Re‑examining the Grey Areas of Consent in the Age of #MeToo and Dating Apps


Dec 25, 2018


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Sexual consent, although seemingly straightforward, often involves the exchange of cues that are often easily misinterpreted. Online dating apps just add one more layer of uncertainty to the issue, and as this recent wave of #MeToo accusations has shown us, we need to update the way we indicate and perceive consent.

We can define consent as a feeling of willingness to engage in sexual activity, through either verbal or nonverbal communication. Both the inward (voluntary willingness) and outward (communication to another person) manifestations of willingness are key dimensions of consent. But despite the vast amount of literature on sexual coercion, rape and the absence of consent, there is a very little research on how sexual consent is perceived and understood in context.

In a study conducted by Terry Humphreys on the perceptions of sexual consent, situational and participant factors were examined to understand their influence on how people interacted with each other. One of those factors was the history and the duration of the relationship, and Humphreys found that as the length of an intimate relationship grows, more formal sexual negotiations early in relationships give way to more informal, casual, and idiosyncratic ways of signalling interest in sexual activity. It was also found that men perceived the scenarios as more consensual, acceptable, and clear, regardless of relationship experience.

In the growing hook-up culture, thanks to dating apps that have revolutionized the dating landscape in India, how do individuals perceive sexual consent given that the familiarity factor is out of equation?

Studying consent

In an earlier research study, conducted by David S Hall on the consent for sexual behavior, it was found that most sexual activities progressed without overt consent being communicated and, if consent was given, it was usually granted nonverbally. He also found that the strategies used to initiate sexual activity, up to and including intercourse, are more often communicated nonverbally than verbally. Of course, in the case of nonverbal communication, there’s a greater likelihood of one person misreading the other’s willingness, or lack of it. Worryingly, it seems that men are more likely to use and expect nonverbal communication than women.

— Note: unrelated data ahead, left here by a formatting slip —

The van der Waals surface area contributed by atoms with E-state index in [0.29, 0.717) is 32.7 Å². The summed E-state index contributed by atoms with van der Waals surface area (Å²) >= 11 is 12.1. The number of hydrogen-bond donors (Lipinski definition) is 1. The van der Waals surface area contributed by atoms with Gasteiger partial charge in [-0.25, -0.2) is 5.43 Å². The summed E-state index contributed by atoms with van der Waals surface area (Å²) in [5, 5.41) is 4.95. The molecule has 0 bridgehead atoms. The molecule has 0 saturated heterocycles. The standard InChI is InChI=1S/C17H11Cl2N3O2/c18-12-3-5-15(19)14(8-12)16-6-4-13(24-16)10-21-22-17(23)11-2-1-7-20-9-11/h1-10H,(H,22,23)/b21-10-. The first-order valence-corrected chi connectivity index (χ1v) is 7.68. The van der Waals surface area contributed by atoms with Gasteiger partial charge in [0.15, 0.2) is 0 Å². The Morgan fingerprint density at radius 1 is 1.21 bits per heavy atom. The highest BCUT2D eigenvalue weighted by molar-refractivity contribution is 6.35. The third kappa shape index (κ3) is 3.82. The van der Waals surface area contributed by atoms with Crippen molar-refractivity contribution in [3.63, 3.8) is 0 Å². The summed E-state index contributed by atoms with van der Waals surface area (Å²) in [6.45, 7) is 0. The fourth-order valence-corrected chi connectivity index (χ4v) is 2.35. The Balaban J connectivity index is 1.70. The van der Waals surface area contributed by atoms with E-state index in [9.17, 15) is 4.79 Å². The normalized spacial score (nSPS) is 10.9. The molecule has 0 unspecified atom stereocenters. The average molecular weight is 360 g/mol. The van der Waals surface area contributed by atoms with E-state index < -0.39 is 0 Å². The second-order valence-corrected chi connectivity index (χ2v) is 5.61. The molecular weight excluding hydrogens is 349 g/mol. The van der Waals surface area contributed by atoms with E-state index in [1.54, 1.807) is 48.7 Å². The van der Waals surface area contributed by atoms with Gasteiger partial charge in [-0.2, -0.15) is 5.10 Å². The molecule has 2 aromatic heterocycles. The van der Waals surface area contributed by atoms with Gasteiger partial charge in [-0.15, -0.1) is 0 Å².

During his research study, Humphreys had also found that young adults, with a common understanding of what sexual consent means, were divided on the necessity of establishing consent using explicit, verbal communication. Women, more than men, and individuals without sexual intercourse experience, as opposed to the ones with intercourse experience, stressed the importance of consent and preferred a more explicit approach to obtaining it. A possible explanation for this is that someone who has already experienced intercourse would have a more realistic idea of the contextual nuances of sexual situations and the potential awkwardness of verbal consent.

Read more: Why Talking to Kids About Consent Is Necessary — And Easy

But the problem with relying on nonverbal behavior cues to indicate sexual communication is that it has the potential for misinterpretation, which then can lead to sexual coercion, or worse. While understanding these behaviors, it’s also important to realize the role that society plays in assigning certain stereotypes about how men and women should interact. The ‘social scripting’ theory shows how men and women let their internalized gender roles guide all their behaviors, including sexual behavior. According to social scripting, men are socialized to be the initiators of sexual encounters and actively push for sexual intimacy, while women are socialized to be the guardians of their sexuality, which necessitates the setting of limits. This dangerous idea — that men must be the initiators and women will always be slightly unwilling to engage in sexual activity – is used to excuse men who, knowingly or unknowingly, coerce women into sexual activity.

Swiping right